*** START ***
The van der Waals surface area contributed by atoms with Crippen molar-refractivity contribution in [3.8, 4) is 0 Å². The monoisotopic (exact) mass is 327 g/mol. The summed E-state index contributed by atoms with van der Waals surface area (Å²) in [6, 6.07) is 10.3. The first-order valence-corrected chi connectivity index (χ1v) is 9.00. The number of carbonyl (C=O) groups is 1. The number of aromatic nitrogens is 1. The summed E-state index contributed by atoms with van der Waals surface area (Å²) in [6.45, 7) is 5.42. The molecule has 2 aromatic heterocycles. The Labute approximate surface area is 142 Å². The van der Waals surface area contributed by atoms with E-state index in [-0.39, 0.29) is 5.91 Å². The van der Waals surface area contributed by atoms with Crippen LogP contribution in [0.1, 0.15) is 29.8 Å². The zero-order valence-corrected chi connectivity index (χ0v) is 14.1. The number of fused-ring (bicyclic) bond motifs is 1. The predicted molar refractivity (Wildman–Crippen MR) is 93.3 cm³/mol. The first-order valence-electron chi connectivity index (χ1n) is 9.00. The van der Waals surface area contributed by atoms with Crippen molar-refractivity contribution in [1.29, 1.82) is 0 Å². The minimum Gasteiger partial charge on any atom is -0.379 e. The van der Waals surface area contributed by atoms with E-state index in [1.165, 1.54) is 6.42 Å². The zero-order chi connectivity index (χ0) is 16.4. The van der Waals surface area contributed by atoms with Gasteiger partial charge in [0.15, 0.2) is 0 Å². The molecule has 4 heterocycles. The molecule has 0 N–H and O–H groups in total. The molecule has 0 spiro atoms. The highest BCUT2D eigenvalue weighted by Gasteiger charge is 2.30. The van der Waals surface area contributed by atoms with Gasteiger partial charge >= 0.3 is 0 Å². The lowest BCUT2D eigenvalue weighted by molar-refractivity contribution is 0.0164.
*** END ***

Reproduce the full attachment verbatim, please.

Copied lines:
The van der Waals surface area contributed by atoms with Crippen molar-refractivity contribution in [3.8, 4) is 0 Å². The monoisotopic (exact) mass is 327 g/mol. The summed E-state index contributed by atoms with van der Waals surface area (Å²) in [6, 6.07) is 10.3. The first-order valence-corrected chi connectivity index (χ1v) is 9.00. The number of carbonyl (C=O) groups is 1. The number of aromatic nitrogens is 1. The summed E-state index contributed by atoms with van der Waals surface area (Å²) in [6.45, 7) is 5.42. The molecule has 2 aromatic heterocycles. The Labute approximate surface area is 142 Å². The van der Waals surface area contributed by atoms with E-state index in [-0.39, 0.29) is 5.91 Å². The van der Waals surface area contributed by atoms with Crippen LogP contribution in [0.1, 0.15) is 29.8 Å². The zero-order valence-corrected chi connectivity index (χ0v) is 14.1. The number of fused-ring (bicyclic) bond motifs is 1. The predicted molar refractivity (Wildman–Crippen MR) is 93.3 cm³/mol. The first-order valence-electron chi connectivity index (χ1n) is 9.00. The van der Waals surface area contributed by atoms with Crippen molar-refractivity contribution in [1.29, 1.82) is 0 Å². The minimum Gasteiger partial charge on any atom is -0.379 e. The van der Waals surface area contributed by atoms with E-state index in [1.165, 1.54) is 6.42 Å². The zero-order chi connectivity index (χ0) is 16.4. The van der Waals surface area contributed by atoms with Gasteiger partial charge in [0.15, 0.2) is 0 Å². The molecule has 4 heterocycles. The molecule has 0 N–H and O–H groups in total. The molecule has 0 spiro atoms. The highest BCUT2D eigenvalue weighted by Gasteiger charge is 2.30. The van der Waals surface area contributed by atoms with Gasteiger partial charge >= 0.3 is 0 Å². The lowest BCUT2D eigenvalue weighted by molar-refractivity contribution is 0.0164.